I also recently found out that a good friend's grandpa has been hospitalized, and that another friend's mom was diagnosed with cancer.  Then, through Facebook, I learned (in the same 24 hour period) that a different friend's stepmom died suddenly and that a woman I went to high school with passed away after her own battle with cancer.

It feels like the top of my "joy bubble" has been blown off entirely.

Since I was a little girl, I've been a worrier.  To combat that, I've always tried to rationalize why I don't need to be anxious about certain things:

- Watching "Friday the 13th" for the first time?  Calm down, Nicole... Camp Crystal Lake isn't real.  And you NEVER have to go to sleep-away camp if you don't want to. 

-  Hurricane Andrew/Katrina looks super scary on TV?  Relax, Nicole... we don't live anywhere NEAR an ocean.

The older I get, the harder it is for me to rationalize away the holes in my "joy bubble."

No matter how much kale the internet tells me I should be eating, I'm not convinced there is actually a way to guarantee you'll make it through life "cancer free."  No matter how much I want to pretend otherwise, the fact that I have two little kids who NEED a mom isn't going to prevent me from getting into a bad car accident.

The fact that our family friends were SUPPOSED to be with us last weekend celebrating didn't stop them from instead facing the Earth-shattering emotions that must have accompanied the news of the death of their child.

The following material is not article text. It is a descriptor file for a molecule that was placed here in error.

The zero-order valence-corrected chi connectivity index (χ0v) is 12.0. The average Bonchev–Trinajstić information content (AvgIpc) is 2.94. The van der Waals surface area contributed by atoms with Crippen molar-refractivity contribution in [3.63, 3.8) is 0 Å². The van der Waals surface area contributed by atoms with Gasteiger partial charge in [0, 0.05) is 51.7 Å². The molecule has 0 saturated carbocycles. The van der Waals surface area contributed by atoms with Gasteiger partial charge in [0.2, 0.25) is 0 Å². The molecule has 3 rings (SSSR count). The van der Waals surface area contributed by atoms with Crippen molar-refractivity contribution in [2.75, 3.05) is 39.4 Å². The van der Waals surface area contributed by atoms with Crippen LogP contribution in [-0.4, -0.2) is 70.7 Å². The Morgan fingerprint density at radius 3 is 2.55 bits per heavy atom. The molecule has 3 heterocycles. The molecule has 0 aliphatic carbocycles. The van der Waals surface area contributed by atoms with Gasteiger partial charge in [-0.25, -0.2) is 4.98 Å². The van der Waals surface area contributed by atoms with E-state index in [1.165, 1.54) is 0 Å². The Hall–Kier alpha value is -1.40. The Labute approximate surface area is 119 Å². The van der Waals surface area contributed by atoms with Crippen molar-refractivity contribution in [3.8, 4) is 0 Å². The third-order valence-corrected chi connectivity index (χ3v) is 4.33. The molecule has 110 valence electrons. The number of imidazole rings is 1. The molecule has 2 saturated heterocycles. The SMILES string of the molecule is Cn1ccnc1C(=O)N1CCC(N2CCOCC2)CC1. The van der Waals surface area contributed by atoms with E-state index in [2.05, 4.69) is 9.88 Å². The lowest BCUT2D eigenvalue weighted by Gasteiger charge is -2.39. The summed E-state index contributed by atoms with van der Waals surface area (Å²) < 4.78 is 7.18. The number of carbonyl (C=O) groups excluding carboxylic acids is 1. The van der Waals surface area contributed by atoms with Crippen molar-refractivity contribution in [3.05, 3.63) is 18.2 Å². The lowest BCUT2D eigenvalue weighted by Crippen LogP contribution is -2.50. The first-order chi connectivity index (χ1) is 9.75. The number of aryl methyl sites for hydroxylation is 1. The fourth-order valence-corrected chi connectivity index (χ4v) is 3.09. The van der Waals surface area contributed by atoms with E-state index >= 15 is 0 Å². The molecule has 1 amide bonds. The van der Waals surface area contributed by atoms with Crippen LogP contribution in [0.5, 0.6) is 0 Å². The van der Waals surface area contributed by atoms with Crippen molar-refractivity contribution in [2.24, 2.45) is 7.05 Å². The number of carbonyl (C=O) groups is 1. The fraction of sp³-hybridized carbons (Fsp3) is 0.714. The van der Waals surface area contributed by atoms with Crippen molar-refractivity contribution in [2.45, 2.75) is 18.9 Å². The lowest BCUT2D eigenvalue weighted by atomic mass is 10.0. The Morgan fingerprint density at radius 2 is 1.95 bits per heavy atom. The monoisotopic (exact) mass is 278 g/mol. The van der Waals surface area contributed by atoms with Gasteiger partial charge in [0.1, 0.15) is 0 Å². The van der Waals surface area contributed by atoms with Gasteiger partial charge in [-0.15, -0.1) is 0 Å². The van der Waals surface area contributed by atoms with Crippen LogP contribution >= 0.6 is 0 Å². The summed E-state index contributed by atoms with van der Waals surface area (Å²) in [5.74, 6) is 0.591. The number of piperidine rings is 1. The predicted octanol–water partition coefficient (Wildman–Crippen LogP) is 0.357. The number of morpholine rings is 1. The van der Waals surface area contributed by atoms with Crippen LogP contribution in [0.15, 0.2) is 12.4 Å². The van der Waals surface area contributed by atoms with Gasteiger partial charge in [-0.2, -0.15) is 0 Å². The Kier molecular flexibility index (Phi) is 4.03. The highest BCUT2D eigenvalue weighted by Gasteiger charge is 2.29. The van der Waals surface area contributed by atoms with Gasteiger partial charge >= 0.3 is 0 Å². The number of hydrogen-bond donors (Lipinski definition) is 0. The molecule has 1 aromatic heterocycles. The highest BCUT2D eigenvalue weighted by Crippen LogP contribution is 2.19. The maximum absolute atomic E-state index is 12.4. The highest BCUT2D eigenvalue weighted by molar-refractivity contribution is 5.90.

So where does that leave my bubble?  Do I "patch it" up by attempting to ignore all these negative things? Do I bust out my "childhood rationalization plan" and lie to myself to alleviate my anxiety?  As I'm writing now, the lyrics from Leonard Cohen's "Anthem" pop into my head.

"Ring the bells that still can ring
Forget your perfect offering
There is a crack, a crack in everything
That’s how the light gets in..."

Maybe our "joy bubbles" are supposed to have cracks. Maybe that's how the light gets in and shines on the parts of your life that make you happy.  Without that light sparkling off those people you love and drawing your eyes back to them in times of sadness... maybe we run the risk of losing our joy entirely.

So I'll keep sitting here in my bubble with the top blown off.  I'll just relax and let life patch it and re-crack it... just like it's doing with everyone else.  But I am going to try to spend more time focusing my attention on where the light is shining.